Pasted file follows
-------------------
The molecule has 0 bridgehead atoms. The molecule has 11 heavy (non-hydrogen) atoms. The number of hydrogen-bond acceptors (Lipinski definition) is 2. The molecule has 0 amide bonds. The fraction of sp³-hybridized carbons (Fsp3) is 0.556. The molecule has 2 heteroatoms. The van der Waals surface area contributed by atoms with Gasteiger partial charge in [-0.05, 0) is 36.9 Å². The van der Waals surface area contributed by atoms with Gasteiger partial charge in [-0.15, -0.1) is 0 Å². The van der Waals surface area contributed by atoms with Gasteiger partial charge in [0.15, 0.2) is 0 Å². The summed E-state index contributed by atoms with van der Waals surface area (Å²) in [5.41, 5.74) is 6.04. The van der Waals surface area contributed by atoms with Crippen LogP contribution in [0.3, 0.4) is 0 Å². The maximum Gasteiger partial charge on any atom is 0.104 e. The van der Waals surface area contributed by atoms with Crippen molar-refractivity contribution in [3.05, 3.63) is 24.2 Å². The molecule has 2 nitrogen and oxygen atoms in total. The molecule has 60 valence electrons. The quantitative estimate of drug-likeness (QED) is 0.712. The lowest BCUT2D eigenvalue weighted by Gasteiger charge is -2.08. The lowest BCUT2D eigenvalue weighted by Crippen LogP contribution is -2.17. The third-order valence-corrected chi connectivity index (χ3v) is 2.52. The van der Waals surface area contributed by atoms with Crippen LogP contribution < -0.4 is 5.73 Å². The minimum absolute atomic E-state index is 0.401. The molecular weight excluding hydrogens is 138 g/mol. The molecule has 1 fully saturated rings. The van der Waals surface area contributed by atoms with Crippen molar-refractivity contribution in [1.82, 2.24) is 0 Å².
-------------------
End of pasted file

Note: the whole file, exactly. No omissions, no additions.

The molecule has 0 bridgehead atoms. The molecule has 11 heavy (non-hydrogen) atoms. The number of hydrogen-bond acceptors (Lipinski definition) is 2. The molecule has 0 amide bonds. The fraction of sp³-hybridized carbons (Fsp3) is 0.556. The molecule has 2 heteroatoms. The van der Waals surface area contributed by atoms with Gasteiger partial charge in [-0.05, 0) is 36.9 Å². The van der Waals surface area contributed by atoms with Gasteiger partial charge in [-0.15, -0.1) is 0 Å². The van der Waals surface area contributed by atoms with Gasteiger partial charge in [0.15, 0.2) is 0 Å². The summed E-state index contributed by atoms with van der Waals surface area (Å²) in [5.41, 5.74) is 6.04. The van der Waals surface area contributed by atoms with Crippen LogP contribution in [0.3, 0.4) is 0 Å². The maximum Gasteiger partial charge on any atom is 0.104 e. The van der Waals surface area contributed by atoms with Crippen molar-refractivity contribution in [3.05, 3.63) is 24.2 Å². The molecule has 2 nitrogen and oxygen atoms in total. The molecule has 60 valence electrons. The quantitative estimate of drug-likeness (QED) is 0.712. The lowest BCUT2D eigenvalue weighted by Gasteiger charge is -2.08. The lowest BCUT2D eigenvalue weighted by Crippen LogP contribution is -2.17. The third-order valence-corrected chi connectivity index (χ3v) is 2.52. The van der Waals surface area contributed by atoms with Crippen LogP contribution < -0.4 is 5.73 Å². The minimum absolute atomic E-state index is 0.401. The molecular weight excluding hydrogens is 138 g/mol. The molecule has 1 fully saturated rings. The van der Waals surface area contributed by atoms with Crippen molar-refractivity contribution in [1.82, 2.24) is 0 Å².